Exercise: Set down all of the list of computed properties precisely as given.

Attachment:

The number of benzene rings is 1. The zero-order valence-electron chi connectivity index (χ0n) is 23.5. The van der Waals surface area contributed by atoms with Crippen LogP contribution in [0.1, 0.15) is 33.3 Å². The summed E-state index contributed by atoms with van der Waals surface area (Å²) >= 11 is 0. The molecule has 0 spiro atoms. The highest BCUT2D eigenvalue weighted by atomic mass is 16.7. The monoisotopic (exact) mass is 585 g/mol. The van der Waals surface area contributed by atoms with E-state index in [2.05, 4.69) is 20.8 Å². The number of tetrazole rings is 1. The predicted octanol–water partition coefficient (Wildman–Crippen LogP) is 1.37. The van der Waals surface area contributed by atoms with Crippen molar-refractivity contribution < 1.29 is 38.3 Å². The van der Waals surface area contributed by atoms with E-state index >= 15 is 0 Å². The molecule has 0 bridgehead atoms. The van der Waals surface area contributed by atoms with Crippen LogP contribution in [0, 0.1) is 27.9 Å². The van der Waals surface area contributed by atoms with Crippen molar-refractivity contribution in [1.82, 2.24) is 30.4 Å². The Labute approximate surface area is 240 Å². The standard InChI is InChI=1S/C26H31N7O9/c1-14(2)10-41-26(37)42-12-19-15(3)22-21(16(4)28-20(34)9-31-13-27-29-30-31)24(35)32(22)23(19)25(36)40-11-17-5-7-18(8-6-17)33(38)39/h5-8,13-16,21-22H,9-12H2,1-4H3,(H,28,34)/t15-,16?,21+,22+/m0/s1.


The number of benzene rings is 1. The zero-order valence-electron chi connectivity index (χ0n) is 23.5. The van der Waals surface area contributed by atoms with Crippen LogP contribution in [0.1, 0.15) is 33.3 Å². The summed E-state index contributed by atoms with van der Waals surface area (Å²) >= 11 is 0. The molecule has 0 spiro atoms. The highest BCUT2D eigenvalue weighted by atomic mass is 16.7. The monoisotopic (exact) mass is 585 g/mol. The van der Waals surface area contributed by atoms with E-state index in [2.05, 4.69) is 20.8 Å². The number of tetrazole rings is 1. The predicted octanol–water partition coefficient (Wildman–Crippen LogP) is 1.37. The van der Waals surface area contributed by atoms with Crippen molar-refractivity contribution < 1.29 is 38.3 Å². The van der Waals surface area contributed by atoms with E-state index >= 15 is 0 Å². The molecule has 0 bridgehead atoms. The van der Waals surface area contributed by atoms with Crippen LogP contribution in [0, 0.1) is 27.9 Å². The van der Waals surface area contributed by atoms with Crippen molar-refractivity contribution in [1.82, 2.24) is 30.4 Å². The Labute approximate surface area is 240 Å². The standard InChI is InChI=1S/C26H31N7O9/c1-14(2)10-41-26(37)42-12-19-15(3)22-21(16(4)28-20(34)9-31-13-27-29-30-31)24(35)32(22)23(19)25(36)40-11-17-5-7-18(8-6-17)33(38)39/h5-8,13-16,21-22H,9-12H2,1-4H3,(H,28,34)/t15-,16?,21+,22+/m0/s1.